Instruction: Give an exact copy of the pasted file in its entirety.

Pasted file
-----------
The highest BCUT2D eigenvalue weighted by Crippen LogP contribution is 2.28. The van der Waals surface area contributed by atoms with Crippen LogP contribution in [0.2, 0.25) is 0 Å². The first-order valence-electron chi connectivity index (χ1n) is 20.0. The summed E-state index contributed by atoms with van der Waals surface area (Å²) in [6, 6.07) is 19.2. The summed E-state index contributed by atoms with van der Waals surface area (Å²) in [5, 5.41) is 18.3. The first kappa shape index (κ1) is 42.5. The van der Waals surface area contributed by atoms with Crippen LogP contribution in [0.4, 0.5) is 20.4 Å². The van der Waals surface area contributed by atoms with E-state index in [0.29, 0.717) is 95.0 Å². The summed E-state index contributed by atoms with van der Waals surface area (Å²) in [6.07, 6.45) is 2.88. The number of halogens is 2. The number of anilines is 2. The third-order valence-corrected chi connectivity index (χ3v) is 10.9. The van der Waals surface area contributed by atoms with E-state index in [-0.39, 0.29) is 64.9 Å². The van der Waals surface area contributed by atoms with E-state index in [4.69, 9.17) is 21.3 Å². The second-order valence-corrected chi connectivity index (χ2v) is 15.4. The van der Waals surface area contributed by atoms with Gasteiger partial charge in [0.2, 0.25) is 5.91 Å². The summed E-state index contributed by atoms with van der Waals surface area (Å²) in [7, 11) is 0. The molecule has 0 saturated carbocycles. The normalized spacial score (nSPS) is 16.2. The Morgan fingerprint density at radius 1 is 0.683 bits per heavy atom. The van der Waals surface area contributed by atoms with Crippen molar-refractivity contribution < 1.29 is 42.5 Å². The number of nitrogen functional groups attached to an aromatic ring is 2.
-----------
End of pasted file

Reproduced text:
The highest BCUT2D eigenvalue weighted by Crippen LogP contribution is 2.28. The van der Waals surface area contributed by atoms with Crippen LogP contribution in [0.2, 0.25) is 0 Å². The first-order valence-electron chi connectivity index (χ1n) is 20.0. The summed E-state index contributed by atoms with van der Waals surface area (Å²) in [6, 6.07) is 19.2. The summed E-state index contributed by atoms with van der Waals surface area (Å²) in [5, 5.41) is 18.3. The first kappa shape index (κ1) is 42.5. The van der Waals surface area contributed by atoms with Crippen LogP contribution in [0.4, 0.5) is 20.4 Å². The van der Waals surface area contributed by atoms with E-state index in [0.29, 0.717) is 95.0 Å². The summed E-state index contributed by atoms with van der Waals surface area (Å²) in [6.07, 6.45) is 2.88. The number of halogens is 2. The number of anilines is 2. The third-order valence-corrected chi connectivity index (χ3v) is 10.9. The van der Waals surface area contributed by atoms with E-state index in [-0.39, 0.29) is 64.9 Å². The van der Waals surface area contributed by atoms with E-state index in [4.69, 9.17) is 21.3 Å². The second-order valence-corrected chi connectivity index (χ2v) is 15.4. The van der Waals surface area contributed by atoms with Gasteiger partial charge in [0.2, 0.25) is 5.91 Å². The summed E-state index contributed by atoms with van der Waals surface area (Å²) in [7, 11) is 0. The molecule has 0 saturated carbocycles. The normalized spacial score (nSPS) is 16.2. The Morgan fingerprint density at radius 1 is 0.683 bits per heavy atom. The van der Waals surface area contributed by atoms with Crippen molar-refractivity contribution < 1.29 is 42.5 Å². The number of nitrogen functional groups attached to an aromatic ring is 2.